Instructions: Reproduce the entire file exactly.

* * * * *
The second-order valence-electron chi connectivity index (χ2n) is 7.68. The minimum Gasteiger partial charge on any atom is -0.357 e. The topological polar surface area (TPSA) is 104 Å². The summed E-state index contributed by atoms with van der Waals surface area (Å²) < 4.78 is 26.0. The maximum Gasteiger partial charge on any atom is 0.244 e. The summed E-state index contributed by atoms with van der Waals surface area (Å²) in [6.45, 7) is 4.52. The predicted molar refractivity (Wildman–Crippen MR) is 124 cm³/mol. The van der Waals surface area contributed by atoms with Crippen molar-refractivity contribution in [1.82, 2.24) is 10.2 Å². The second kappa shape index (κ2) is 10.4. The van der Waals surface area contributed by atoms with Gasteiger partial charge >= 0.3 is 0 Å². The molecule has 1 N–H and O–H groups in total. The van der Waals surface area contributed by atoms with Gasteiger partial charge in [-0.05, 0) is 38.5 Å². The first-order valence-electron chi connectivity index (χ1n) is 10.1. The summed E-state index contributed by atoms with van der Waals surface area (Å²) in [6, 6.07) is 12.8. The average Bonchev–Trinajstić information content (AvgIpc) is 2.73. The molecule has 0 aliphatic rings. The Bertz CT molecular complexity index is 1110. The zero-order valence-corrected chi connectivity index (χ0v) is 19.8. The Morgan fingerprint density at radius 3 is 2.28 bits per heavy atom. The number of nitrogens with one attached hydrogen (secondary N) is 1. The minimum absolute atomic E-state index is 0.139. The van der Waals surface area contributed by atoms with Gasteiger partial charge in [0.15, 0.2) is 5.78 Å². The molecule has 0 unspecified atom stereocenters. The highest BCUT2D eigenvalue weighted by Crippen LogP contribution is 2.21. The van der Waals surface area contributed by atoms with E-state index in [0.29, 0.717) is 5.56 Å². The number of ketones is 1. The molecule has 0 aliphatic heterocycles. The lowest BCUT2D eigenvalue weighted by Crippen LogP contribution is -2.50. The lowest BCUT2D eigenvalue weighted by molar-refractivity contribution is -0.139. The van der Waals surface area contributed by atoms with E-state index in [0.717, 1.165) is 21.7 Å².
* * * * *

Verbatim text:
The second-order valence-electron chi connectivity index (χ2n) is 7.68. The minimum Gasteiger partial charge on any atom is -0.357 e. The topological polar surface area (TPSA) is 104 Å². The summed E-state index contributed by atoms with van der Waals surface area (Å²) < 4.78 is 26.0. The maximum Gasteiger partial charge on any atom is 0.244 e. The summed E-state index contributed by atoms with van der Waals surface area (Å²) in [6.45, 7) is 4.52. The predicted molar refractivity (Wildman–Crippen MR) is 124 cm³/mol. The van der Waals surface area contributed by atoms with Crippen molar-refractivity contribution in [1.82, 2.24) is 10.2 Å². The second kappa shape index (κ2) is 10.4. The van der Waals surface area contributed by atoms with Gasteiger partial charge >= 0.3 is 0 Å². The molecule has 1 N–H and O–H groups in total. The van der Waals surface area contributed by atoms with Gasteiger partial charge in [-0.05, 0) is 38.5 Å². The first-order valence-electron chi connectivity index (χ1n) is 10.1. The summed E-state index contributed by atoms with van der Waals surface area (Å²) in [6, 6.07) is 12.8. The average Bonchev–Trinajstić information content (AvgIpc) is 2.73. The molecule has 0 aliphatic rings. The Bertz CT molecular complexity index is 1110. The zero-order valence-corrected chi connectivity index (χ0v) is 19.8. The Morgan fingerprint density at radius 3 is 2.28 bits per heavy atom. The number of nitrogens with one attached hydrogen (secondary N) is 1. The minimum absolute atomic E-state index is 0.139. The van der Waals surface area contributed by atoms with Gasteiger partial charge in [0.15, 0.2) is 5.78 Å². The molecule has 0 unspecified atom stereocenters. The highest BCUT2D eigenvalue weighted by Crippen LogP contribution is 2.21. The van der Waals surface area contributed by atoms with E-state index in [0.29, 0.717) is 5.56 Å². The number of ketones is 1. The molecule has 0 aliphatic heterocycles. The lowest BCUT2D eigenvalue weighted by Crippen LogP contribution is -2.50. The lowest BCUT2D eigenvalue weighted by molar-refractivity contribution is -0.139. The van der Waals surface area contributed by atoms with E-state index in [0.717, 1.165) is 21.7 Å².